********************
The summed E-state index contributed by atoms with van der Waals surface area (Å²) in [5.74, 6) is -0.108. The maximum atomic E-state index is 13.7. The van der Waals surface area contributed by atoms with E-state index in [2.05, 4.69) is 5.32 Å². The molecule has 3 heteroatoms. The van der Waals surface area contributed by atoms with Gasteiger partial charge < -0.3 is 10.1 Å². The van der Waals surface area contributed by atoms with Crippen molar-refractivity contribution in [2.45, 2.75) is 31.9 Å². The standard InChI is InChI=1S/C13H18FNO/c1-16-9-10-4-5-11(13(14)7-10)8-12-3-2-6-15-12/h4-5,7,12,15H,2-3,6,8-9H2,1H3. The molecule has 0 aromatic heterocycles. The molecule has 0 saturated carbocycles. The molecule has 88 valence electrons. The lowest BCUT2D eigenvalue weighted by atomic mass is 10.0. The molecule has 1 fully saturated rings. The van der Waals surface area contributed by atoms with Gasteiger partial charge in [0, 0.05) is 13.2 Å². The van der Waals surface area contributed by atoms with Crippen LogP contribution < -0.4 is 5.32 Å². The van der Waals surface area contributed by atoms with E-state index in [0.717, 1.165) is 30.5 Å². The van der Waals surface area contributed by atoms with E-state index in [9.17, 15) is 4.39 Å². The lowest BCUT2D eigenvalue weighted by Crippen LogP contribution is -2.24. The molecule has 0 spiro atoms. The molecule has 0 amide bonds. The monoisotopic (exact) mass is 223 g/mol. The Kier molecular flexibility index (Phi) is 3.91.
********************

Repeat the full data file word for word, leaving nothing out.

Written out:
The summed E-state index contributed by atoms with van der Waals surface area (Å²) in [5.74, 6) is -0.108. The maximum atomic E-state index is 13.7. The van der Waals surface area contributed by atoms with E-state index in [2.05, 4.69) is 5.32 Å². The molecule has 3 heteroatoms. The van der Waals surface area contributed by atoms with Gasteiger partial charge < -0.3 is 10.1 Å². The van der Waals surface area contributed by atoms with Crippen molar-refractivity contribution in [2.45, 2.75) is 31.9 Å². The standard InChI is InChI=1S/C13H18FNO/c1-16-9-10-4-5-11(13(14)7-10)8-12-3-2-6-15-12/h4-5,7,12,15H,2-3,6,8-9H2,1H3. The molecule has 0 aromatic heterocycles. The molecule has 0 saturated carbocycles. The molecule has 88 valence electrons. The lowest BCUT2D eigenvalue weighted by atomic mass is 10.0. The molecule has 1 fully saturated rings. The van der Waals surface area contributed by atoms with Gasteiger partial charge in [0, 0.05) is 13.2 Å². The van der Waals surface area contributed by atoms with Crippen LogP contribution < -0.4 is 5.32 Å². The van der Waals surface area contributed by atoms with E-state index in [0.717, 1.165) is 30.5 Å². The van der Waals surface area contributed by atoms with E-state index in [9.17, 15) is 4.39 Å². The lowest BCUT2D eigenvalue weighted by Crippen LogP contribution is -2.24. The molecule has 0 spiro atoms. The molecule has 0 amide bonds. The monoisotopic (exact) mass is 223 g/mol. The Kier molecular flexibility index (Phi) is 3.91.